Cosmic Connie said...

As the song goes, "Democracy is coming to the USA!"


Steve Salerno said...

Yeah, no thanks to you Texans! ;)

Seriously, what a stirring night. Now if only the man can live up to the magic.

Elizabeth said...

Like, awesome! :) (To quote one young man I know.)

Barack Hussein Obama, oh my. Oh my... Did not expect it, though certainly hoped for it. Now I can exhale, for a moment at least.

And will try to answer your question (about racism), Steve, tomorrow.

P.S. The weather in Chicago tonight was perfect. I have not seen such balmy early November in my 20+ years in the Chicagoland. That Obama dude must have some serious connections... ;)

P.S.2. Confidential to Steve: man, you have a talent for the idealist brand of pessimism. Sometimes you are your own worst enemy, no? ;)

C'mon, don't go into the "now if only the man can live up to the magic" here. Of course he won't live up to the magic -- nobody ever does (and the greater the magic -- i.e. our own unrealistic expectations -- the more painful disappointment when reality hits). So let's not create magic here -- the man is only human, very much imperfect, and will screw up more than once, I can promise you that (especially in his impossible job). And, to think of it, he also has promised us that, a couple of times at least, in his speeches. :)

But even his screw-ups will be an improvement over what we have seen in the past eight years. So let's set the "magic" expectations aside and acknowledge the pile of crap ahead of us (courtesy of Bush&Co.) that no magic would conquer soon, much less a fallible human. (But what an improvement he is, that Barack Hussein Obama.)

Dimension Skipper said...

Today's xkcd

Elizabeth said...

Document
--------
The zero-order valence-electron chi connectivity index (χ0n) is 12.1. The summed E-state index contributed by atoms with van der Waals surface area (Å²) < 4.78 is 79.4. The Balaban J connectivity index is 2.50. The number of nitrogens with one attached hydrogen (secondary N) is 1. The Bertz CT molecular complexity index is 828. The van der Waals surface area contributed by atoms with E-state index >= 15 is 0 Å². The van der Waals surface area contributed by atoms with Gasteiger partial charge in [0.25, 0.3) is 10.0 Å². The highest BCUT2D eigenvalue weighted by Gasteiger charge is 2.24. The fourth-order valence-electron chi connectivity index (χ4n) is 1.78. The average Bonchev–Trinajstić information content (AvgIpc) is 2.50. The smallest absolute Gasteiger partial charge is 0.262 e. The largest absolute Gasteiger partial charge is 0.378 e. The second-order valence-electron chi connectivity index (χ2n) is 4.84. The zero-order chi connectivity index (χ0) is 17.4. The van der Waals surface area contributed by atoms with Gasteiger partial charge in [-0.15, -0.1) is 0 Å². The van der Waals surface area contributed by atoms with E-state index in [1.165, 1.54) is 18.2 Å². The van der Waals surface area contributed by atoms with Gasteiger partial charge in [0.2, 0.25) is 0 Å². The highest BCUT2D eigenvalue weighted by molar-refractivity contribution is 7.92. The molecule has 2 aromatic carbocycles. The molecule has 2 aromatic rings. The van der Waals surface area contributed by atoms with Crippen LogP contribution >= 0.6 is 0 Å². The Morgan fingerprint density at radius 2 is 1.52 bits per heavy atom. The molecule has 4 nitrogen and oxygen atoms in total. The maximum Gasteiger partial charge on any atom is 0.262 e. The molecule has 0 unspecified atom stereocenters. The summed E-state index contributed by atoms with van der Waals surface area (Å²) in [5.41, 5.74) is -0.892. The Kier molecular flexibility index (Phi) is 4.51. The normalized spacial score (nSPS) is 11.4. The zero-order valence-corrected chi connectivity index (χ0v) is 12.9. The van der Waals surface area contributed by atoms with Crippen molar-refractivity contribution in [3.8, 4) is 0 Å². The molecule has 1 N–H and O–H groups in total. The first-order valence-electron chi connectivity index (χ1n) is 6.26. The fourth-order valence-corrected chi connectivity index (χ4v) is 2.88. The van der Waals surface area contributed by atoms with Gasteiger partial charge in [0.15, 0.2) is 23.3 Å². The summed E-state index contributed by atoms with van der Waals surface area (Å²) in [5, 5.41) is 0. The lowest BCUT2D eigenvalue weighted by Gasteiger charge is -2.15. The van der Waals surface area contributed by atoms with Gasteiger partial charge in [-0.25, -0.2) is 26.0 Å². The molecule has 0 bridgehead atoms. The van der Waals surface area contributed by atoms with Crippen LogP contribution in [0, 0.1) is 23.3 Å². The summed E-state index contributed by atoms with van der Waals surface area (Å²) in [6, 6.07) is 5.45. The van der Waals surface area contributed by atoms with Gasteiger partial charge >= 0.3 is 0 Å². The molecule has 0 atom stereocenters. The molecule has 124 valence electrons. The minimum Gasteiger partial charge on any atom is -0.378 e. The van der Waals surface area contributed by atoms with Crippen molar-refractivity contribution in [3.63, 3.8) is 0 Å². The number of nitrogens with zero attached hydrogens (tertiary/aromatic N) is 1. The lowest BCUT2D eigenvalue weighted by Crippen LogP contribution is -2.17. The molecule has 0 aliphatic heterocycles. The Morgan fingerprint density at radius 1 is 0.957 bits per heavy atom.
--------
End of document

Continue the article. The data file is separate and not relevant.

To me, it represents a cynically clever and disingenuous parsing of language to condone a belief system wherein giving someone a preference based on race is somehow less objectionable than discriminating against someone because of race. After all, if you're saying that a black candidate is superior in your eyes--because of his blackness--then you are also saying that the white candidate is inferior, to you. Is that not true?

Well... no, Steve. Not exactly, that is. Not inferior, but not preferable at this time in this situation (I know), if you must get my specific answer. We all make our decisions based on preferences that always go beyond purely logical and dispassionate judgment -- which, btw, does not exist in the human reality.

But my reasoning here goes further than that.

First of all, I sincerely doubt anyone voted for Obama *only* because of his race. I think you need to give (black) Americans more credit than that (and I can't believe I'm even saying this...) People may have expressed their enthusiasm for his race when interviewed -- because indeed it is *such a big deal* (yeah!) -- but I don't think that was THE reason, the only reason, why they marked his name on the ballots.

Second, yes, "logically," "technically," one could call it racism -- but one would be wrong. (That's what happens when logic does not work together with one's heart, IMO.)

Let me give you a (very imperfect) analogy: let's say we have a father who abuses his child day in and out, for years. One day, when the child gets older, he stands up to defend himself from his father's blows, in the process beating the father up. You could say -- and would say -- that both situations are instances of domestic abuse. Both are/involve violence.
And, "technically," "logically," you'd be right.

But there is no equivalence, moral and emotional -- and even intellectual -- between these acts. One is a persistent, continuous abuse of a powerless individual (child) by his powerful guardian, and the other an act of standing up for oneself, even though equally violent perhaps. Call it "redistribution of justice," of sorts.

This (very imperfect, esp. when applied to presidential race) analogy illustrates, IMO, the difference between racism (i.e. discrimination of blacks by whites) and what you call "reverse racism," or "black racism" in this country, or whatever the term may be. It's just not the same, no matter how you slice it -- and drawing equivalence between these phenomena is misguided, the way I see it.

But somehow I think you'll disagree...

Steve Salerno said...

Nah, Eliz. Not today. :)

Elizabeth said...